great trail...pace yourself
This was a fun but brutal hike for me. It was my first hike that wasn't just a couple of miles and I wasn't in shape. It was well worth the tiredness though! The trees were beautiful!
A tough little nut of a trail. Didn't get 5 stars because of several key areas where the trail was poorly marked.
First off, you need to stop at the Nature Center to get an overnight permit. They'll ask if you want a fire permit too. I started at the maintenance building parking lot and hiked 5.5 miles to Campground 2. Campground 1 was only about 2.5 miles in. Both campgrounds are well marked, spacious and are equipped with an outhouse and a well pump.
The first couple of miles was a good workout, but nothing compared to what we encountered after the first suspension bridge. Wow. Boulders. Rocks. Uphill. Downed trees. It was a scramble, and I had a 25 lb pack on my back which made it even more fun. Plus, the trail blazes are hard to see and there is no discernible trail, so pay attention going through here. Once through that, you pop out at a waterfall overlook. Then on to camp 2.
Day 2 was about 6.5 miles, but much less technical/strenuous than day 1. And the sun came out (we were rained on all day and night day 1). There were TONS of spider webs and I think I broke everyone of them with my face - yuck. That aside it was a pleasant day 2.
When you get back to the falls, nearing the Nature Center, there is no sign for the Nature Center - so at the 3 way split, go down the stairs and cross the suspension bridge and there's the nature center. I was pretty tired at that point, so a sign would have been helpful. Again, once you get to the nature center, you should be able to pick up the trail again to get you back to your car. Good luck. I never found a sign or the trail back to the parking lot, so had to walk the road.
FYI - people speed through the park like crazy, there's no shoulder on the road most of the way, so this tactic can be pretty dangerous. But I was pretty much done at that point and just wanted to get back to the car. A sign, people? Would have helped me a lot.
Overall a great trail with some great views of the waterfalls. We didn't see many animals save for a few deer. At night we heard coyote and owls, but it was pretty quiet. We went during the week and we were the only ones out there, so that was nice too. The suspension bridges - I think there are 3 total - are fun too.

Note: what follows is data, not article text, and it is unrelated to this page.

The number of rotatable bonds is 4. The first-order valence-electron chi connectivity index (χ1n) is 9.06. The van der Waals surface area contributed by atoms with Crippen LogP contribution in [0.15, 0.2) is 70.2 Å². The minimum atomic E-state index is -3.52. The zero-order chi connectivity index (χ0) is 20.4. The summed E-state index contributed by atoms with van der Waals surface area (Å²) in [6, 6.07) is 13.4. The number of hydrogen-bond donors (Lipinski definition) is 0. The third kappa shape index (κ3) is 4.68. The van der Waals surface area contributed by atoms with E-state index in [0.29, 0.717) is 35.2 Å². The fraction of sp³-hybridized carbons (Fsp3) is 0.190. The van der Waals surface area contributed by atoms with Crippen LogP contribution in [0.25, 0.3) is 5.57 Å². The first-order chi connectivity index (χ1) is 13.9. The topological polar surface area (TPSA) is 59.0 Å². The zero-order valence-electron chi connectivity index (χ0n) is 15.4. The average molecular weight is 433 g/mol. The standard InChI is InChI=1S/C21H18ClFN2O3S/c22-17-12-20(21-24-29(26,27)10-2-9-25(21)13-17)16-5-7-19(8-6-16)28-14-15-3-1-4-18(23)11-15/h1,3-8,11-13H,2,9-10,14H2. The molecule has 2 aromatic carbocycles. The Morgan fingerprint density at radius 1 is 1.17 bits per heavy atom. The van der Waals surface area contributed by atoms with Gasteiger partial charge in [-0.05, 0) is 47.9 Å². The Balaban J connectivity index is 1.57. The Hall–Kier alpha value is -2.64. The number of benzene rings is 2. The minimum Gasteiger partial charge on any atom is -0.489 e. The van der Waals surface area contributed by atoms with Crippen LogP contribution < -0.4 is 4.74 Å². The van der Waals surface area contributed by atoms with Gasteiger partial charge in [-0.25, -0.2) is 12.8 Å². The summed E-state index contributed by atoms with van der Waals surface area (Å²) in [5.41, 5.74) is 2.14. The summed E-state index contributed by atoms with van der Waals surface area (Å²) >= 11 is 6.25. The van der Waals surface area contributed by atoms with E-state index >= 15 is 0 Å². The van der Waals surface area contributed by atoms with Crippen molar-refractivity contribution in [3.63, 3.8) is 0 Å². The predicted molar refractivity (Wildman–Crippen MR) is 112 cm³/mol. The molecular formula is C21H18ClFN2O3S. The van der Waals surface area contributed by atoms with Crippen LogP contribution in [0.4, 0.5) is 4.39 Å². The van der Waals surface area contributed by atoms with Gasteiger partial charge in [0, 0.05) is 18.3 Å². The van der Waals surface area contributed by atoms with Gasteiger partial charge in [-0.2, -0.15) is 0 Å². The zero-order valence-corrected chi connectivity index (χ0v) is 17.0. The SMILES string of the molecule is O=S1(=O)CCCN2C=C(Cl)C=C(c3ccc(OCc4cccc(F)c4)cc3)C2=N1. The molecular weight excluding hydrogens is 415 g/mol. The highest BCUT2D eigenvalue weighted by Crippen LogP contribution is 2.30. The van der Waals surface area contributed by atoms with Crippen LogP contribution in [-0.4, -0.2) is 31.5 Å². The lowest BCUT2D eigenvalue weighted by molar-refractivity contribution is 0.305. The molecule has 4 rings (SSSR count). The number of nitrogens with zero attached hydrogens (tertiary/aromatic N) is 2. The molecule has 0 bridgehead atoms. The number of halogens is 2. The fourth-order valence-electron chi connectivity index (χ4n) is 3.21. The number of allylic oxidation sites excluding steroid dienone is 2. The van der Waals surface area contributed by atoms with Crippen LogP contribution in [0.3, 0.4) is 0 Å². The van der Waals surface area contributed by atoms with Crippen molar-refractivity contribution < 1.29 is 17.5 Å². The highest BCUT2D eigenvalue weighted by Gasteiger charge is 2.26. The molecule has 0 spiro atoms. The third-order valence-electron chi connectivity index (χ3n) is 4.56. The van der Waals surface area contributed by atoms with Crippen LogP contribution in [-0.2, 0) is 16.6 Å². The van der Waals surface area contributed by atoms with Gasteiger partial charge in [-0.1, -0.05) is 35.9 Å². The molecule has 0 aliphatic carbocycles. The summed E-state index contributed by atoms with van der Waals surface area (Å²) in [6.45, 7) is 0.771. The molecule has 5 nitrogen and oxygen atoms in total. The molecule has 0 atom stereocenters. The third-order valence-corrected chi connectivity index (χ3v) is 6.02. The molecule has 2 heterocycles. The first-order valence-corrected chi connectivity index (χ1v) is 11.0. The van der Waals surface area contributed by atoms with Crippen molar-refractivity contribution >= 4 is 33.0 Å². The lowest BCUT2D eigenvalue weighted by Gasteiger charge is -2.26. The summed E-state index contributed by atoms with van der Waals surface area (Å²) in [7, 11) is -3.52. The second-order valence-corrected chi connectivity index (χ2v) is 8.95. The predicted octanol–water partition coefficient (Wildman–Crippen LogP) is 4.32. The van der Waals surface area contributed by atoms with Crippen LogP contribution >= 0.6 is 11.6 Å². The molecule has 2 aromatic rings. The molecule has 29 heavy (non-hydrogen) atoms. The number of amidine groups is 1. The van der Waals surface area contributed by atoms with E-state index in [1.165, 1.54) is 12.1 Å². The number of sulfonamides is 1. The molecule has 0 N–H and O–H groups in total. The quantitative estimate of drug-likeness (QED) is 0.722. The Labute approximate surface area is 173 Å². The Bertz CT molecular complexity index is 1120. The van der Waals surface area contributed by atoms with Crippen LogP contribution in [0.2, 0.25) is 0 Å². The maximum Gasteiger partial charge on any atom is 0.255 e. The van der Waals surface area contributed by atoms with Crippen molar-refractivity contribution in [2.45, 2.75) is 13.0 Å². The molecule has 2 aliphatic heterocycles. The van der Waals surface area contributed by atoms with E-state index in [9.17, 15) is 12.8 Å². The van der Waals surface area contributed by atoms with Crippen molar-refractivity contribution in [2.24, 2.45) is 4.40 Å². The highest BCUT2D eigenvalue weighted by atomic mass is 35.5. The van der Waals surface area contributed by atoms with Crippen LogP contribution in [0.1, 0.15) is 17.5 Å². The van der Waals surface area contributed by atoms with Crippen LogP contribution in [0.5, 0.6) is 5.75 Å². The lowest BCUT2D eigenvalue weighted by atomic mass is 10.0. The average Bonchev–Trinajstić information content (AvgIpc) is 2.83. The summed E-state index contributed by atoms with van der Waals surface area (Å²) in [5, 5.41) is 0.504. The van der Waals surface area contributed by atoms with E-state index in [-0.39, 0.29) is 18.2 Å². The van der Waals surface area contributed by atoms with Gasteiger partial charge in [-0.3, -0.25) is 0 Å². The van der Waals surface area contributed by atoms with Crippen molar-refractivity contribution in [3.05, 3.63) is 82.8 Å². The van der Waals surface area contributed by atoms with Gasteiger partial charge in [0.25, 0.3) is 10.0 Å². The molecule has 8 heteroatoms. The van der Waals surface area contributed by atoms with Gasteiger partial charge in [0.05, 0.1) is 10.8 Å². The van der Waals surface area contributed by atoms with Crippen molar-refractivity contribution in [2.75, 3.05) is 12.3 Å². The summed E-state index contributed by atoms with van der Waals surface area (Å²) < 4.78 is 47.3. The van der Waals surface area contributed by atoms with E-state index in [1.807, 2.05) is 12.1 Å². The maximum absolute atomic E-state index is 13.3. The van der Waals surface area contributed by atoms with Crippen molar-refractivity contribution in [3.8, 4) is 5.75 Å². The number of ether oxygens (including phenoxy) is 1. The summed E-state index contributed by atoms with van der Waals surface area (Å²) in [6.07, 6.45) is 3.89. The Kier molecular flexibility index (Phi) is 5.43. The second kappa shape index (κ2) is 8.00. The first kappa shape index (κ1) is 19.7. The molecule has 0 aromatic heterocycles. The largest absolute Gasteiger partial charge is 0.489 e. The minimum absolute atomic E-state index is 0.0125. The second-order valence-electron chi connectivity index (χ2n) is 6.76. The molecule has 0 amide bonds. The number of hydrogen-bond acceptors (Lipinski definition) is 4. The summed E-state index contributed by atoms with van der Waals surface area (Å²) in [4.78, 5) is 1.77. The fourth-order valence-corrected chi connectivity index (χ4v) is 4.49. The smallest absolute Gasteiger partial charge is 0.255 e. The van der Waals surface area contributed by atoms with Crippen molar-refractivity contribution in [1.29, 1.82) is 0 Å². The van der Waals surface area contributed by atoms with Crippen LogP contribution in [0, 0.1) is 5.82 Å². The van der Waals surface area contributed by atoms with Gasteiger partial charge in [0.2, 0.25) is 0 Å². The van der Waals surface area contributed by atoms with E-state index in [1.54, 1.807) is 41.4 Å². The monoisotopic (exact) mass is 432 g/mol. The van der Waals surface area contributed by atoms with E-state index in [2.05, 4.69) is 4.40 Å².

A brief overview here, but I'll do an extremely detailed review on my blog. First, I had such a hard time getting a grasp of what to expect for the trail. Reviews were scant - from it was boring to hard as h*ll. Ratings were difficult... After my 1st solo backcountry (Coosa) with bear encounter, blisters & the inclines - I was nervous.
Despite lack of really good maps, the trail is truly well-marked. As someone who gets lost all the time, I did not get confused at all.
The trail is not even remotely difficult. There were 2 very small segments approaching campsite 2 that were a bit slippery or involved lss than 10 mins rock-hopping up an bit of an incline. The only time I was out of breath was at the views.
I started at 9amCT and got to campsite 2 before 1pm. I was not rushing - I was taking a lot of pictures & entering gps data. (It was sleeting & got very cold/windy so I spent several hours collecting wood.) Campsite 2 is not blissfully remote as I heard 18 wheelers barreling nearby all night/day. If I hadn't had 30# pack on, I could have easily completed the Loop in one day. But don't do it. Plenty to take in on 2nd section
Wear shoes with good traction. Bring trekking poles for the rock section - they were quite wobbily. Water at campsite 2's pump was brown, but I filtered w/ my Katadyn (& boiled to make coffee) - i didn't die from it. Wood for campfires are plentiful, but it's a good distance from campsite.
Lots of deer at sunrise & racoons at night. A lot more on my blog...